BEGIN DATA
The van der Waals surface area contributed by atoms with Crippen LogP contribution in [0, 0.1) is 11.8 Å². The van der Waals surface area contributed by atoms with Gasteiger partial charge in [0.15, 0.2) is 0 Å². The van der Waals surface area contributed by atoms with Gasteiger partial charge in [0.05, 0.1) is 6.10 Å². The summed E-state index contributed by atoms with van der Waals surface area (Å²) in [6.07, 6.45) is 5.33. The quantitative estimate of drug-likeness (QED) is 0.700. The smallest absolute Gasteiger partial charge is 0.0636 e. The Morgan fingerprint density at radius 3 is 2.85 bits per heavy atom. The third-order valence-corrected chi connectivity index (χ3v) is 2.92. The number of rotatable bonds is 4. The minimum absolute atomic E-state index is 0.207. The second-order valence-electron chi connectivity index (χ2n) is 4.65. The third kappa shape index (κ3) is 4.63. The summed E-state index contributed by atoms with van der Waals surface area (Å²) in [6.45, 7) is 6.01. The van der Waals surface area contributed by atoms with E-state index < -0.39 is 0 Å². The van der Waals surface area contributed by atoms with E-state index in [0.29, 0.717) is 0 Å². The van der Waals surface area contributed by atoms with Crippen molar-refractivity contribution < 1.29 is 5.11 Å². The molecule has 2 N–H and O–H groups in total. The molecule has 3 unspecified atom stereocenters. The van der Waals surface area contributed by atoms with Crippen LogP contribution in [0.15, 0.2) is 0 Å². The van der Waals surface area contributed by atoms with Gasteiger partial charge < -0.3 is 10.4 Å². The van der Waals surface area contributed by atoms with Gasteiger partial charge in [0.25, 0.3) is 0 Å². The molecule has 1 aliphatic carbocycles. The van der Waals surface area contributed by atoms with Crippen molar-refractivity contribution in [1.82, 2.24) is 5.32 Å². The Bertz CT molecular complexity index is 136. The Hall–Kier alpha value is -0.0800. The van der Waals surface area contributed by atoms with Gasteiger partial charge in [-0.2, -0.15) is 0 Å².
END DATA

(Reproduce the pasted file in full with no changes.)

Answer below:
The van der Waals surface area contributed by atoms with Crippen LogP contribution in [0, 0.1) is 11.8 Å². The van der Waals surface area contributed by atoms with Gasteiger partial charge in [0.15, 0.2) is 0 Å². The van der Waals surface area contributed by atoms with Gasteiger partial charge in [0.05, 0.1) is 6.10 Å². The summed E-state index contributed by atoms with van der Waals surface area (Å²) in [6.07, 6.45) is 5.33. The quantitative estimate of drug-likeness (QED) is 0.700. The smallest absolute Gasteiger partial charge is 0.0636 e. The Morgan fingerprint density at radius 3 is 2.85 bits per heavy atom. The third-order valence-corrected chi connectivity index (χ3v) is 2.92. The number of rotatable bonds is 4. The minimum absolute atomic E-state index is 0.207. The second-order valence-electron chi connectivity index (χ2n) is 4.65. The third kappa shape index (κ3) is 4.63. The summed E-state index contributed by atoms with van der Waals surface area (Å²) in [6.45, 7) is 6.01. The van der Waals surface area contributed by atoms with E-state index < -0.39 is 0 Å². The van der Waals surface area contributed by atoms with E-state index in [0.29, 0.717) is 0 Å². The van der Waals surface area contributed by atoms with Crippen molar-refractivity contribution < 1.29 is 5.11 Å². The molecule has 2 N–H and O–H groups in total. The molecule has 3 unspecified atom stereocenters. The van der Waals surface area contributed by atoms with Crippen LogP contribution in [0.15, 0.2) is 0 Å². The van der Waals surface area contributed by atoms with Gasteiger partial charge < -0.3 is 10.4 Å². The van der Waals surface area contributed by atoms with Gasteiger partial charge in [0.25, 0.3) is 0 Å². The molecule has 1 aliphatic carbocycles. The van der Waals surface area contributed by atoms with Crippen molar-refractivity contribution in [1.82, 2.24) is 5.32 Å². The Bertz CT molecular complexity index is 136. The Hall–Kier alpha value is -0.0800. The van der Waals surface area contributed by atoms with Gasteiger partial charge in [-0.2, -0.15) is 0 Å².